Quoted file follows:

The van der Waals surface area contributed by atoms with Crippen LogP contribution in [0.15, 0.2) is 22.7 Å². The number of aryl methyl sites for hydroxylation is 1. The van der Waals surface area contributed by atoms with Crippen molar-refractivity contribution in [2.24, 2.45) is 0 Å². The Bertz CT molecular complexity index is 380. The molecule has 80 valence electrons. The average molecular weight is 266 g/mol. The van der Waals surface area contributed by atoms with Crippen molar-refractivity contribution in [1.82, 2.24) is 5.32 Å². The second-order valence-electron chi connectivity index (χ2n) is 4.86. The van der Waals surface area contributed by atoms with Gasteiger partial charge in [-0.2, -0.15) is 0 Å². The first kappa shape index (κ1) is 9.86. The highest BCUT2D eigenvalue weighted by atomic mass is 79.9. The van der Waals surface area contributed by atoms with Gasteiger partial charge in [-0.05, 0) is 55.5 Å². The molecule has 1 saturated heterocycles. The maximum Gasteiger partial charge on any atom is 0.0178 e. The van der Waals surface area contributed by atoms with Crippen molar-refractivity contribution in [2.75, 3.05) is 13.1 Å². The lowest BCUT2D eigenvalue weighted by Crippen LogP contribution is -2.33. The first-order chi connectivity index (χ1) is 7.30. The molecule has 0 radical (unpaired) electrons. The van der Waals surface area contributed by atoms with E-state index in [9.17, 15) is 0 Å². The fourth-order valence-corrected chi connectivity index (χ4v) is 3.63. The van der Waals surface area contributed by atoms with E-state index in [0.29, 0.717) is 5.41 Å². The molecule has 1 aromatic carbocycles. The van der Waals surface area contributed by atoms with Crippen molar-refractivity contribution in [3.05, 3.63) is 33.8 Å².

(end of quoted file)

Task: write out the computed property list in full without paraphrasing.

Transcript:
The van der Waals surface area contributed by atoms with Crippen LogP contribution in [0.15, 0.2) is 22.7 Å². The number of aryl methyl sites for hydroxylation is 1. The van der Waals surface area contributed by atoms with Crippen molar-refractivity contribution in [2.24, 2.45) is 0 Å². The Bertz CT molecular complexity index is 380. The molecule has 80 valence electrons. The average molecular weight is 266 g/mol. The van der Waals surface area contributed by atoms with Crippen molar-refractivity contribution in [1.82, 2.24) is 5.32 Å². The second-order valence-electron chi connectivity index (χ2n) is 4.86. The van der Waals surface area contributed by atoms with Gasteiger partial charge in [-0.2, -0.15) is 0 Å². The first kappa shape index (κ1) is 9.86. The highest BCUT2D eigenvalue weighted by atomic mass is 79.9. The van der Waals surface area contributed by atoms with Gasteiger partial charge in [-0.05, 0) is 55.5 Å². The molecule has 1 saturated heterocycles. The maximum Gasteiger partial charge on any atom is 0.0178 e. The van der Waals surface area contributed by atoms with Crippen molar-refractivity contribution in [2.75, 3.05) is 13.1 Å². The lowest BCUT2D eigenvalue weighted by Crippen LogP contribution is -2.33. The first-order chi connectivity index (χ1) is 7.30. The molecule has 0 radical (unpaired) electrons. The van der Waals surface area contributed by atoms with E-state index in [9.17, 15) is 0 Å². The fourth-order valence-corrected chi connectivity index (χ4v) is 3.63. The van der Waals surface area contributed by atoms with E-state index in [0.29, 0.717) is 5.41 Å². The molecule has 1 aromatic carbocycles. The van der Waals surface area contributed by atoms with Crippen molar-refractivity contribution in [3.05, 3.63) is 33.8 Å².